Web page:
Delayed Onset Muscle Soreness

If you have ever done a tough workout, you have no doubt experienced muscle soreness. You complete a tough routine, and sure enough, the next day your muscles are achy and sore. This can actually be a good thing!

There are two types of what is considered muscle soreness. One is simply immediate muscle fatigue. You’ll generally feel this right after a workout and can feel like muscles are a little shaky, tight and generally tired. The other type of soreness called delayed onset muscle soreness (DOMS), usually develops 24-48 hours following an intense workout. This soreness is usually a deeper, achy soreness, and indicates that you have created tiny tears in the muscle tissue. When these tears occur, your body is in muscle building mode and your biggest gains can be achieved.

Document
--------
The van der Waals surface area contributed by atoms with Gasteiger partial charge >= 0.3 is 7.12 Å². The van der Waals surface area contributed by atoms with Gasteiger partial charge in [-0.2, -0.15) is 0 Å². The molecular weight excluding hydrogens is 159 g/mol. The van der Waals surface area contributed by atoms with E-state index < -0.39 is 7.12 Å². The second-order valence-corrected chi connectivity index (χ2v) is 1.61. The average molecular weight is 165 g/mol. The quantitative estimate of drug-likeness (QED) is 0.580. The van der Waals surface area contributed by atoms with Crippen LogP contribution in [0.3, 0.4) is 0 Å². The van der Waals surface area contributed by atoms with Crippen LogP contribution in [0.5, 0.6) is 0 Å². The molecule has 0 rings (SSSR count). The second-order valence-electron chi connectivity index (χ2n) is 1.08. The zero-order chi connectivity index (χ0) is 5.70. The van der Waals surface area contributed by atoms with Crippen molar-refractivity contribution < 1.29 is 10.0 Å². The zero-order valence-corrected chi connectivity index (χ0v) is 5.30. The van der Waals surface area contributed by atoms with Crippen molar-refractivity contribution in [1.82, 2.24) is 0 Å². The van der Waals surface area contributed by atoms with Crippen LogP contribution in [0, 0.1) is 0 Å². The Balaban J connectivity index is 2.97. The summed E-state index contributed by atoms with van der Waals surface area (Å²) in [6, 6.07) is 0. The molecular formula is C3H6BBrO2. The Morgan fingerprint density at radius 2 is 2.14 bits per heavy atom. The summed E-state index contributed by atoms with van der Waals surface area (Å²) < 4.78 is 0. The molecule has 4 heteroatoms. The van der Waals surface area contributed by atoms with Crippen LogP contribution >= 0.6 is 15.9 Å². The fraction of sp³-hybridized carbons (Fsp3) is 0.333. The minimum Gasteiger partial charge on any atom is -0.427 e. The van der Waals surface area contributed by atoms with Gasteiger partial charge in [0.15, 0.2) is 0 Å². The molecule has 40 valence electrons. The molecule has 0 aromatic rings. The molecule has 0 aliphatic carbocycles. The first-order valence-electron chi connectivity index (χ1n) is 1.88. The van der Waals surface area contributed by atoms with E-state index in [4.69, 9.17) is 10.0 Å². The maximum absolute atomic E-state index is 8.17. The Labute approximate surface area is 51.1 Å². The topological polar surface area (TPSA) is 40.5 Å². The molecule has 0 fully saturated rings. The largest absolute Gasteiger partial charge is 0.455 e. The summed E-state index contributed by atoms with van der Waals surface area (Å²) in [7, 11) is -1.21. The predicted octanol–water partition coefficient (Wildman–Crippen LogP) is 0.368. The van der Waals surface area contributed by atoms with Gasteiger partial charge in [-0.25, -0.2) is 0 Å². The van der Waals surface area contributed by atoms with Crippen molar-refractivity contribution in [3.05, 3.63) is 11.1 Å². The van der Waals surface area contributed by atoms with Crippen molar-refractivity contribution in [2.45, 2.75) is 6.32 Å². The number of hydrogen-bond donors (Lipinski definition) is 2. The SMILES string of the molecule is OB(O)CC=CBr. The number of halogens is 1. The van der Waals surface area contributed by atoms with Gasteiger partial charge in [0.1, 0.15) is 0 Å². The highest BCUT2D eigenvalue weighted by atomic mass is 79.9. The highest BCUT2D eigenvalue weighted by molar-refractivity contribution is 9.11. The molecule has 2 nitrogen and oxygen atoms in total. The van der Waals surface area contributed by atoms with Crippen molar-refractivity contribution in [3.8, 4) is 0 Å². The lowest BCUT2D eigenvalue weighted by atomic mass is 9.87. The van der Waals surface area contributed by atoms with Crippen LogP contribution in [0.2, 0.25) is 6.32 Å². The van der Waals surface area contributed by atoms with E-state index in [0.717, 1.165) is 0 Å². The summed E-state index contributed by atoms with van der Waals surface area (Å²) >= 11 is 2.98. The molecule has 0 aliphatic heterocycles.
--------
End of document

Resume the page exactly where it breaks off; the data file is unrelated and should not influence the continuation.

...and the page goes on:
Remember, regular exercise isn’t enough for your muscles to become stronger. Progression in intensity is required in order for muscle growth to take place. Micro-tears in the muscle that results in DOMS is a key factor in developing larger muscles. If your exercise routine doesn’t create any level of soreness, you may simply be maintaining your current musculature. If your goal is to gain muscle, look forward to muscle soreness as an indicator that your workouts are effective! However, always be sure to build in recovery time to reduce your risk of injury from overuse or poor form due to sore muscles and subsequent overcompensation.

Even though DOMS is to be expected in any muscle building regimen, it doesn’t mean the sensation is a pleasant one! I suggest foam rolling regularly to release tight fascia, as well as alternating heat and cold on the affected area. In addition, magnesium is an excellent mineral to help with muscle recovery. I like to use Magnesport magnesium products to prevent cramping and enhance muscular endurance.

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